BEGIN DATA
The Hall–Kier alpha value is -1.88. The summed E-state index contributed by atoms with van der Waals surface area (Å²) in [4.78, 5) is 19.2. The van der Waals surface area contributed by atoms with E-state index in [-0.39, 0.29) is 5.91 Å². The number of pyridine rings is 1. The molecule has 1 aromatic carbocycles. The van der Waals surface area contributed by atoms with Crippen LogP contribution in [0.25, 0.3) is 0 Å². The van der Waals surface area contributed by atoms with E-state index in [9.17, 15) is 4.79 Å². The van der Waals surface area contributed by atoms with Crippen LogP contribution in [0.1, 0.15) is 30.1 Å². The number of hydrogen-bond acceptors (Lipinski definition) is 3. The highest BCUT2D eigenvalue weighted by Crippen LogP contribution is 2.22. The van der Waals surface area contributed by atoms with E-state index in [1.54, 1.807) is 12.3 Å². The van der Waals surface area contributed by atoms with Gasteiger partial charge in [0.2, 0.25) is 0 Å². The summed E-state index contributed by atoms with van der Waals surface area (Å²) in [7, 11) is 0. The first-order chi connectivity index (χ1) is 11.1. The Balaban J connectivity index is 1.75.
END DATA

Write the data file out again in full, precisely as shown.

The Hall–Kier alpha value is -1.88. The summed E-state index contributed by atoms with van der Waals surface area (Å²) in [4.78, 5) is 19.2. The van der Waals surface area contributed by atoms with E-state index in [-0.39, 0.29) is 5.91 Å². The number of pyridine rings is 1. The molecule has 1 aromatic carbocycles. The van der Waals surface area contributed by atoms with Crippen LogP contribution in [0.25, 0.3) is 0 Å². The van der Waals surface area contributed by atoms with E-state index in [9.17, 15) is 4.79 Å². The van der Waals surface area contributed by atoms with Crippen LogP contribution in [0.1, 0.15) is 30.1 Å². The number of hydrogen-bond acceptors (Lipinski definition) is 3. The highest BCUT2D eigenvalue weighted by Crippen LogP contribution is 2.22. The van der Waals surface area contributed by atoms with E-state index in [1.54, 1.807) is 12.3 Å². The van der Waals surface area contributed by atoms with Gasteiger partial charge in [0.2, 0.25) is 0 Å². The summed E-state index contributed by atoms with van der Waals surface area (Å²) in [7, 11) is 0. The first-order chi connectivity index (χ1) is 11.1. The Balaban J connectivity index is 1.75.